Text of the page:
My Brother is a true Hero!
Thursday, June 23, 2011
This is a hero story, all he said to us was "yeah somebody was on the ground, I helped him out till the ambulance came by"
WINNIPEG - A Cornwall man is being called a hero after he helped save a fellow runner’s life in Sunday’s Manitoba Marathon.
Shawn Crockett, 48, was about halfway through the half-marathon when he came across a man who had collapsed.
“As I went by a woman was calling 911 ... they rolled him over ... and said he had no pulse, so I just started doing CPR,” Crockett said Wednesday from his home in Cornwall.
“I think the training kicked in. I’ve been taking first aid courses since I was about 18 years old.”
The man, who is reported to be in his 40s or 50s, suffered a cardiac arrest. Thanks to the quick thinking of Crockett and the fast paramedic response, he survived and is now recovering in hospital.
Marathon medics put a plea out Wednesday morning to local media in hopes of finding the Good Samaritan who continued his run after paramedics took over. In all the commotion, the hero’s name or marathon number was never noted.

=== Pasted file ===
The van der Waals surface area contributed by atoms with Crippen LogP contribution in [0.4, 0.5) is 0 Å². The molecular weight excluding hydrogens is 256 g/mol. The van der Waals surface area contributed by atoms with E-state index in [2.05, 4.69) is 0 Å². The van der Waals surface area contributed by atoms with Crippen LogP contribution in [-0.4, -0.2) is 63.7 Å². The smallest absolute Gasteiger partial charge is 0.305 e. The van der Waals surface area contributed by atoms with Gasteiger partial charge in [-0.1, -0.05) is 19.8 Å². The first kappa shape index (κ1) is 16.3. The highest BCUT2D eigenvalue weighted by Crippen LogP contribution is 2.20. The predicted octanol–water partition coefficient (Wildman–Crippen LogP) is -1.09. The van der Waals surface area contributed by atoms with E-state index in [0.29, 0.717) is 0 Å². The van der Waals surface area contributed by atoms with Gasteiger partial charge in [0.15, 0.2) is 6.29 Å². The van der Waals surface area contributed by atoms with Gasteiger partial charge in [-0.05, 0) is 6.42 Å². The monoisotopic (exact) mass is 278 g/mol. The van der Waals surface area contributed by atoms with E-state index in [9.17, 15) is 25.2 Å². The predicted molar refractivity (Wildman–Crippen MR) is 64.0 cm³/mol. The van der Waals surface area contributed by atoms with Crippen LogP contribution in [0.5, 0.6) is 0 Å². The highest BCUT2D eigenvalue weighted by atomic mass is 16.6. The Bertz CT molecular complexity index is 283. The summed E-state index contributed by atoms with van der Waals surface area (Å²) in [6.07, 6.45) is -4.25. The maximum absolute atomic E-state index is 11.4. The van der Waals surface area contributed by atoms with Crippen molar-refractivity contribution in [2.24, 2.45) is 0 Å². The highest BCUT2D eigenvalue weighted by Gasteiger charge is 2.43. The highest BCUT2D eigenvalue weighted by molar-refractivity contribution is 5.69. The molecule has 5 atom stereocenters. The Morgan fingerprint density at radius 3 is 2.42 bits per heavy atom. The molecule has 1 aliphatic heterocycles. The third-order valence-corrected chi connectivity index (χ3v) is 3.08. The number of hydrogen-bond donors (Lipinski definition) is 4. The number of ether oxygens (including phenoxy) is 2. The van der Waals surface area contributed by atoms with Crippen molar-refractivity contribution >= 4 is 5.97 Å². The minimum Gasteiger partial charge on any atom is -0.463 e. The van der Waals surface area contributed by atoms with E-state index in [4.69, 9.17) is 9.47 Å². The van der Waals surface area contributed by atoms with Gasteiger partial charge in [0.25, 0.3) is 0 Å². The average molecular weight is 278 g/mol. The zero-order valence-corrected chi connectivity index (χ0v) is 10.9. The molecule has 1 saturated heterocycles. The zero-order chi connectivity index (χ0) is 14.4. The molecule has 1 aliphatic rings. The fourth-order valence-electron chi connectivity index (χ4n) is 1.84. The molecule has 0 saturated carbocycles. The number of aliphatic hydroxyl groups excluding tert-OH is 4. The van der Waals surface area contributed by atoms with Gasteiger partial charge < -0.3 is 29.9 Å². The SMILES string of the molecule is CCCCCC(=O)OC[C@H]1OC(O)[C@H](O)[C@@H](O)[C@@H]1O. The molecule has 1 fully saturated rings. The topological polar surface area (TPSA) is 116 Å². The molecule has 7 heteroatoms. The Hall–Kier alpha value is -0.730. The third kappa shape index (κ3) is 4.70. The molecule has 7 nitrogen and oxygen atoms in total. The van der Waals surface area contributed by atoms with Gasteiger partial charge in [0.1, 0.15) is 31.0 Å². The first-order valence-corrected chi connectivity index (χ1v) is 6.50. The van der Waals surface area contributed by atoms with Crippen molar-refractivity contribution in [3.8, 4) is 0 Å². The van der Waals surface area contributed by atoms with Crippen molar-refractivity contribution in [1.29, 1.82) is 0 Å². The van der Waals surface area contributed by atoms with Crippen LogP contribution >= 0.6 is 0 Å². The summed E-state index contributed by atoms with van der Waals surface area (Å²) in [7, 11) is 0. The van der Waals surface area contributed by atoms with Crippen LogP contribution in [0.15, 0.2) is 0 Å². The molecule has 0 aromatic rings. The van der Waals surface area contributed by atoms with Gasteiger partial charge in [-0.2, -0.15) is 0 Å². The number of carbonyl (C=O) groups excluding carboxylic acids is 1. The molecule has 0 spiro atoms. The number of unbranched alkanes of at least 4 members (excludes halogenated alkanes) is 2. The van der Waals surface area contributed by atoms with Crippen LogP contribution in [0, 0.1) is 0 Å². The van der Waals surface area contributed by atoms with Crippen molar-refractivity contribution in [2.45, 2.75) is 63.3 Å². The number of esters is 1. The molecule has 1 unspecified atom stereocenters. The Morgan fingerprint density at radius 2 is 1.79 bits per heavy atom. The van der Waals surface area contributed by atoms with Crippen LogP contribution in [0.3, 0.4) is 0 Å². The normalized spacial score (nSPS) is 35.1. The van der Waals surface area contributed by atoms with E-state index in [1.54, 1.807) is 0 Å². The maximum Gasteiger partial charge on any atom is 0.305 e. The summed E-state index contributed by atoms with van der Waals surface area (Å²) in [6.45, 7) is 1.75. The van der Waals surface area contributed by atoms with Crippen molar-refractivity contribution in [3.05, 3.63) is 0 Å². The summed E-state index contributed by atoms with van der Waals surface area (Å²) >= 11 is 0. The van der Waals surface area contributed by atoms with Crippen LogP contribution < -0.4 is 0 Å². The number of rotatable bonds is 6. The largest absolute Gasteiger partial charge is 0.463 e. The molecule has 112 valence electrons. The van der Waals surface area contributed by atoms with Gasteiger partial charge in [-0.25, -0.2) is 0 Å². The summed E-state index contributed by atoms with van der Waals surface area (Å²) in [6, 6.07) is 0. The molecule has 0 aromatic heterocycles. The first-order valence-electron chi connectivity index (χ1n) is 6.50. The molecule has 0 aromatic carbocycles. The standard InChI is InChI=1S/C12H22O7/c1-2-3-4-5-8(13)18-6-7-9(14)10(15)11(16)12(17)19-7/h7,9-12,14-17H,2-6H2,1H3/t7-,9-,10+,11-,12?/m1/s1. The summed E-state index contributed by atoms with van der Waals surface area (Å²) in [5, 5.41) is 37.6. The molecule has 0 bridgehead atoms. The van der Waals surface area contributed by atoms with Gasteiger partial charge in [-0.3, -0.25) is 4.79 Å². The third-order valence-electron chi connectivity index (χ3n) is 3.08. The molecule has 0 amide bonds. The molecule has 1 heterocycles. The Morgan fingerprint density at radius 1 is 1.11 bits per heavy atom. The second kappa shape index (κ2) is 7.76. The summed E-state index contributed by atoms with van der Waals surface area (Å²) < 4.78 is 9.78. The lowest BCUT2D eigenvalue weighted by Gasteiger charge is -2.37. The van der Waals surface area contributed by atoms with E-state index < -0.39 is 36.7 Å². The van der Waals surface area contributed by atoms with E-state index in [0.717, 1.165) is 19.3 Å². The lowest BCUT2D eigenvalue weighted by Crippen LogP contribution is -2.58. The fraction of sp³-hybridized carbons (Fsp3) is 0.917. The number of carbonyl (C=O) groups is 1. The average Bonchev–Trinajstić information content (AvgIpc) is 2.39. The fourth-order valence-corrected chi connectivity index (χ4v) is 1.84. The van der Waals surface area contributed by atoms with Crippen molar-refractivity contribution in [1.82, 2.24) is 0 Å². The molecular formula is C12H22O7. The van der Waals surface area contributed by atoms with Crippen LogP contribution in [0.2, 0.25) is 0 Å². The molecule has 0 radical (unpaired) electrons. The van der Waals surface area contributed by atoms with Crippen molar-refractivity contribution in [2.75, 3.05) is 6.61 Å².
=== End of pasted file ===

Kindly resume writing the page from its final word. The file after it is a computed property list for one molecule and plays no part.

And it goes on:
Crockett was identified before noon, and will now be receiving an award from the Manitoba Marathon for his efforts.
“It was nice that he helped a fellow man, and a fellow runner,:” said Gerry Desjardins, command centre medical dispatcher with the Manitoba Marathon.
“When this gentleman gets out of the hospital, boy is he going to be happy.”
Crockett was in Winnipeg for a family reunion, and about a dozen of his family members were involved in marathon events. He said the experience was “surreal.”
“There was a lot of adrenaline, a lot of emotion,” he said. “I’m just glad the gentleman’s fine. One of the things I was thinking when I was running the last half was, ‘I hope somebody would stop for me if something ever happened to me.’”
Once his identity became known on Wednesday, Crockett was surprised by all of the attention.
“It’s amazing how many phone calls have been coming today,” he said. “It’s very strange for me. I try to be a low-key person and stay out of the spotlight. This is just a little overwhelming today.”
Crockett, who is a technical instructor with NAV Canada, is required to take first aid courses for his job.
This isn’t the first time he’s had to use CPR on a stranger — several years ago he helped save a man’s life in Cornwall.
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